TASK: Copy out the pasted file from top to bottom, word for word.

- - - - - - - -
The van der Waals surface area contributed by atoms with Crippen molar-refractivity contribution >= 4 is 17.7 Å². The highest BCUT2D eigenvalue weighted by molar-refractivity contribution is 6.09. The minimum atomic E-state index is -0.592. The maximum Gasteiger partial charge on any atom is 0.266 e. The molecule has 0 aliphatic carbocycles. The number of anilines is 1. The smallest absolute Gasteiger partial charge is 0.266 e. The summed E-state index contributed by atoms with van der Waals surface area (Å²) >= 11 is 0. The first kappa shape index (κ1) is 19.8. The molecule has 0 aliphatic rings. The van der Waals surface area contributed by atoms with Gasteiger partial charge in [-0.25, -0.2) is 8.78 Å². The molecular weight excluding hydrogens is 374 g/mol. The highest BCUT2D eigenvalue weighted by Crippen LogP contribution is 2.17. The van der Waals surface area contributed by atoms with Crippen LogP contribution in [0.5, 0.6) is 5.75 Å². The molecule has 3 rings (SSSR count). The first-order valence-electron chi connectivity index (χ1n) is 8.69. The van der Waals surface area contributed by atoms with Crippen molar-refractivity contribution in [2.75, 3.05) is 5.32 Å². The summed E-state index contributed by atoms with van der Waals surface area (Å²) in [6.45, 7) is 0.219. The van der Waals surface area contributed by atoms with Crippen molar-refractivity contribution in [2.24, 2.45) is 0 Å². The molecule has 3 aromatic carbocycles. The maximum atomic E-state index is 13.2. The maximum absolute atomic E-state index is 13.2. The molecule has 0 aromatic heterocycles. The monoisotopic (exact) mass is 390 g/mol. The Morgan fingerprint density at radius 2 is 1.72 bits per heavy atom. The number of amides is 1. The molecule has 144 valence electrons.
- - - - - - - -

The van der Waals surface area contributed by atoms with Crippen molar-refractivity contribution >= 4 is 17.7 Å². The highest BCUT2D eigenvalue weighted by molar-refractivity contribution is 6.09. The minimum atomic E-state index is -0.592. The maximum Gasteiger partial charge on any atom is 0.266 e. The molecule has 0 aliphatic carbocycles. The number of anilines is 1. The smallest absolute Gasteiger partial charge is 0.266 e. The summed E-state index contributed by atoms with van der Waals surface area (Å²) >= 11 is 0. The first kappa shape index (κ1) is 19.8. The molecule has 0 aliphatic rings. The van der Waals surface area contributed by atoms with Gasteiger partial charge in [-0.25, -0.2) is 8.78 Å². The molecular weight excluding hydrogens is 374 g/mol. The highest BCUT2D eigenvalue weighted by Crippen LogP contribution is 2.17. The van der Waals surface area contributed by atoms with Crippen LogP contribution in [0.5, 0.6) is 5.75 Å². The molecule has 3 rings (SSSR count). The first-order valence-electron chi connectivity index (χ1n) is 8.69. The van der Waals surface area contributed by atoms with Crippen molar-refractivity contribution in [2.75, 3.05) is 5.32 Å². The summed E-state index contributed by atoms with van der Waals surface area (Å²) in [6.45, 7) is 0.219. The van der Waals surface area contributed by atoms with Crippen molar-refractivity contribution in [2.24, 2.45) is 0 Å². The molecule has 3 aromatic carbocycles. The maximum atomic E-state index is 13.2. The maximum absolute atomic E-state index is 13.2. The molecule has 0 aromatic heterocycles. The monoisotopic (exact) mass is 390 g/mol. The Morgan fingerprint density at radius 2 is 1.72 bits per heavy atom. The number of amides is 1. The molecule has 144 valence electrons.